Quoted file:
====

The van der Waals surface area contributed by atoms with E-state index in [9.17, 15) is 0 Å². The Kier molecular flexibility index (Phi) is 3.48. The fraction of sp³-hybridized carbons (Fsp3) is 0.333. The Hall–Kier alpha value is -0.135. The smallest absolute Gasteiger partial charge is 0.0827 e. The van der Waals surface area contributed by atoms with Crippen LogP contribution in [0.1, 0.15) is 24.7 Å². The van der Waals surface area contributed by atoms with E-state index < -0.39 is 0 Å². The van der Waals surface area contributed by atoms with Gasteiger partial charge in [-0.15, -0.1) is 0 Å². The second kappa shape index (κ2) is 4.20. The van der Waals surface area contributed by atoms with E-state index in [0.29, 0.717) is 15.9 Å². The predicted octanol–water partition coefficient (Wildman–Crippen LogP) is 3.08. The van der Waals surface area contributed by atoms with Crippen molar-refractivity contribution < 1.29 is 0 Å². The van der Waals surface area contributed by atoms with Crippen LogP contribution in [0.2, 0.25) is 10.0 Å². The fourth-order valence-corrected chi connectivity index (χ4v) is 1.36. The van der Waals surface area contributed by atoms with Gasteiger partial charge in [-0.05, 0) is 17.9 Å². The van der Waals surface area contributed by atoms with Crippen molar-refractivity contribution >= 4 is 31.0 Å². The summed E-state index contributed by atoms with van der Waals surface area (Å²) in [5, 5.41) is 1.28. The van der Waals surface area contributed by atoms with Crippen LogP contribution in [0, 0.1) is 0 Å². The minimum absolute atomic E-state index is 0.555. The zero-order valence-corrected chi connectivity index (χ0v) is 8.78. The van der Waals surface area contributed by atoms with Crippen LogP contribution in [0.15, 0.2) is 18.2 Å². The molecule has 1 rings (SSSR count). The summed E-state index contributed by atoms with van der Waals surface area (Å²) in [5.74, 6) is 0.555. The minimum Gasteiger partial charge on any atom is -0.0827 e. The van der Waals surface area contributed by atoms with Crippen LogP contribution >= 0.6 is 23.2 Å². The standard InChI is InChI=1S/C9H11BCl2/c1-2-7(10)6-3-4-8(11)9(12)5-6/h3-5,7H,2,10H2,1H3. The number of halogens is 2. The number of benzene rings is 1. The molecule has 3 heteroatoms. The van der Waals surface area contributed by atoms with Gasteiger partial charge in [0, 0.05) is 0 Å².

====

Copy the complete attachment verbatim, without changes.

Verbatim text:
The van der Waals surface area contributed by atoms with E-state index in [9.17, 15) is 0 Å². The Kier molecular flexibility index (Phi) is 3.48. The fraction of sp³-hybridized carbons (Fsp3) is 0.333. The Hall–Kier alpha value is -0.135. The smallest absolute Gasteiger partial charge is 0.0827 e. The van der Waals surface area contributed by atoms with Crippen LogP contribution in [0.1, 0.15) is 24.7 Å². The van der Waals surface area contributed by atoms with E-state index < -0.39 is 0 Å². The van der Waals surface area contributed by atoms with Gasteiger partial charge in [-0.15, -0.1) is 0 Å². The second kappa shape index (κ2) is 4.20. The van der Waals surface area contributed by atoms with E-state index in [0.29, 0.717) is 15.9 Å². The predicted octanol–water partition coefficient (Wildman–Crippen LogP) is 3.08. The van der Waals surface area contributed by atoms with Crippen molar-refractivity contribution < 1.29 is 0 Å². The van der Waals surface area contributed by atoms with Crippen LogP contribution in [0.2, 0.25) is 10.0 Å². The fourth-order valence-corrected chi connectivity index (χ4v) is 1.36. The van der Waals surface area contributed by atoms with Gasteiger partial charge in [-0.05, 0) is 17.9 Å². The van der Waals surface area contributed by atoms with Crippen molar-refractivity contribution >= 4 is 31.0 Å². The summed E-state index contributed by atoms with van der Waals surface area (Å²) in [5, 5.41) is 1.28. The van der Waals surface area contributed by atoms with Crippen LogP contribution in [0, 0.1) is 0 Å². The minimum absolute atomic E-state index is 0.555. The zero-order valence-corrected chi connectivity index (χ0v) is 8.78. The van der Waals surface area contributed by atoms with Crippen LogP contribution in [0.15, 0.2) is 18.2 Å². The molecule has 1 rings (SSSR count). The summed E-state index contributed by atoms with van der Waals surface area (Å²) in [5.74, 6) is 0.555. The minimum Gasteiger partial charge on any atom is -0.0827 e. The van der Waals surface area contributed by atoms with Crippen LogP contribution >= 0.6 is 23.2 Å². The standard InChI is InChI=1S/C9H11BCl2/c1-2-7(10)6-3-4-8(11)9(12)5-6/h3-5,7H,2,10H2,1H3. The number of halogens is 2. The number of benzene rings is 1. The molecule has 3 heteroatoms. The van der Waals surface area contributed by atoms with Gasteiger partial charge in [0, 0.05) is 0 Å².